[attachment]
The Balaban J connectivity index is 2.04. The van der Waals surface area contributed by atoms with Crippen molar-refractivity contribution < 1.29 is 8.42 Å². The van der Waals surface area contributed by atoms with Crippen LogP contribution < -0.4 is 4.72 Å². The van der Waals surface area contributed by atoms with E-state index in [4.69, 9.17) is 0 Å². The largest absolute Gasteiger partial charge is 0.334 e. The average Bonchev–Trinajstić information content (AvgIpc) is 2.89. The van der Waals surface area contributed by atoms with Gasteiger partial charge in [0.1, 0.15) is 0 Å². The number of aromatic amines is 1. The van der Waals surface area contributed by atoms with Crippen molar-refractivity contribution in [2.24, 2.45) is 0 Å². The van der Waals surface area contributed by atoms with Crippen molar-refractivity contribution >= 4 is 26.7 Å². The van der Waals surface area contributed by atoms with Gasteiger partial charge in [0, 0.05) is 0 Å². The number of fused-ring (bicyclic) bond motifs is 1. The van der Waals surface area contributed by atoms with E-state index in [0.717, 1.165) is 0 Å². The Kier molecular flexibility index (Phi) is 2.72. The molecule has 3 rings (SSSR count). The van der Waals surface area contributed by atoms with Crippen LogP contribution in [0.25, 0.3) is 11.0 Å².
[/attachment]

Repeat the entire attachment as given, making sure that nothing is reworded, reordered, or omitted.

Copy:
The Balaban J connectivity index is 2.04. The van der Waals surface area contributed by atoms with Crippen molar-refractivity contribution < 1.29 is 8.42 Å². The van der Waals surface area contributed by atoms with Crippen LogP contribution < -0.4 is 4.72 Å². The van der Waals surface area contributed by atoms with E-state index in [4.69, 9.17) is 0 Å². The largest absolute Gasteiger partial charge is 0.334 e. The average Bonchev–Trinajstić information content (AvgIpc) is 2.89. The van der Waals surface area contributed by atoms with Gasteiger partial charge in [0.1, 0.15) is 0 Å². The number of aromatic amines is 1. The van der Waals surface area contributed by atoms with Crippen molar-refractivity contribution in [2.24, 2.45) is 0 Å². The van der Waals surface area contributed by atoms with Crippen molar-refractivity contribution >= 4 is 26.7 Å². The van der Waals surface area contributed by atoms with Gasteiger partial charge in [0, 0.05) is 0 Å². The number of fused-ring (bicyclic) bond motifs is 1. The van der Waals surface area contributed by atoms with E-state index in [0.717, 1.165) is 0 Å². The Kier molecular flexibility index (Phi) is 2.72. The molecule has 3 rings (SSSR count). The van der Waals surface area contributed by atoms with Crippen LogP contribution in [0.25, 0.3) is 11.0 Å².